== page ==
How Consciousness Strikes a Deathblow to Naturalism
by Billy Dyer
“What is man that you take thought of him?” asked the psalmist (Ps. 8:4; 144:3; cf. Job 7:17). Are we simply a blob of tissue formed through a lucky roll of the dice in the universal game of chance? Is there something about mankind that elevates him above the other creatures in our universe? The basic character of man will help us understand our place in the cosmos. A correct understanding of our nature will assist our concept of God and the world we live in.
Darwinian Evolution would argue that man is nothing more than a collection of atoms. Their presupposition is that matter is all there is, all there was, and all there ever will be. Therefore, immaterial entities like souls simply cannot exist. But they have painted themselves into a corner, restricting their ability to define consciousness.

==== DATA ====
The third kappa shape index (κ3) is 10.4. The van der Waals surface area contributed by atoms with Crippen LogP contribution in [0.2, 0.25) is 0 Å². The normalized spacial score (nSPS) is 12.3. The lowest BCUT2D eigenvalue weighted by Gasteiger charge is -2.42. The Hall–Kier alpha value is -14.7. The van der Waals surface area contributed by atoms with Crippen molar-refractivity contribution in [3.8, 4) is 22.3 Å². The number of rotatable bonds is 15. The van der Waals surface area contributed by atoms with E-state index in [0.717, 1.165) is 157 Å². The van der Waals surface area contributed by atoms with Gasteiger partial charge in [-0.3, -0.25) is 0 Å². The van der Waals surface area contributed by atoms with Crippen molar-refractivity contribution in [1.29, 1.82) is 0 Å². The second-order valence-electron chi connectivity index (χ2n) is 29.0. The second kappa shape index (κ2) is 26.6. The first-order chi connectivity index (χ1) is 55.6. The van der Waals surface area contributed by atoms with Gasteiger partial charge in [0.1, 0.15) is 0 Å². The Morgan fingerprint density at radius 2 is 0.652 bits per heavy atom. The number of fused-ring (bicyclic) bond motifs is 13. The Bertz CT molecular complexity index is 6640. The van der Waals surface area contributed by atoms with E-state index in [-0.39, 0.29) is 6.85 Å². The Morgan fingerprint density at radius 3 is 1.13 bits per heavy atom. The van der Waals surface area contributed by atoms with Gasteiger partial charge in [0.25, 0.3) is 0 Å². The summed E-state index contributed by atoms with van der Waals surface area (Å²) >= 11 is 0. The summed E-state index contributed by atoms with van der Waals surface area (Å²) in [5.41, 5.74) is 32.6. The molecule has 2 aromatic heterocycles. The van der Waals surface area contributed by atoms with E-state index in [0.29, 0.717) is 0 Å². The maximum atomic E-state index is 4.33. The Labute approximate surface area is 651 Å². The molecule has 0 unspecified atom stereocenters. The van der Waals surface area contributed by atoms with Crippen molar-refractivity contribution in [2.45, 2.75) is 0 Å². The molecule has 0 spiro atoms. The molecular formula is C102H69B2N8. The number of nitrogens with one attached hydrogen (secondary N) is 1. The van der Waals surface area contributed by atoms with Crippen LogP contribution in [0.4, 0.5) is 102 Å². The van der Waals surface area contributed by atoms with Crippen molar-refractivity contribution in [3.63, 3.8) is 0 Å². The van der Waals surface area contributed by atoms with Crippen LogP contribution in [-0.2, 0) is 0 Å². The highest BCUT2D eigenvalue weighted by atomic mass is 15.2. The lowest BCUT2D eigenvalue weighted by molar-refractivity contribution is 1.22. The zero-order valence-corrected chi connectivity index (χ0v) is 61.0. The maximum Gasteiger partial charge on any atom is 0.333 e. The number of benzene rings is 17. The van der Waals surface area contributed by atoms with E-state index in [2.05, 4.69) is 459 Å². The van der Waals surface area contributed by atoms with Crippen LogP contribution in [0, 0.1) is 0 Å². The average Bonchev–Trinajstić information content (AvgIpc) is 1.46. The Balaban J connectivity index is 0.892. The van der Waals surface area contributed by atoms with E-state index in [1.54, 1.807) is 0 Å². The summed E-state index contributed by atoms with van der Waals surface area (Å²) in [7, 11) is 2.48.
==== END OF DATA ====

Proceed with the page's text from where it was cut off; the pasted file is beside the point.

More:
Philosopher David Chalmers laments,
“Conscious experience is at once the most familiar thing in the world and the most mysterious. There is nothing we know about more directly than consciousness, but it is far from clear how to reconcile it with everything else we know. Why does it exist? What does it do? How could it possibly arise from lumpy gray matter?”
In order to restrict man to a purely physical existence the evolutionist equates the mind with the brain…
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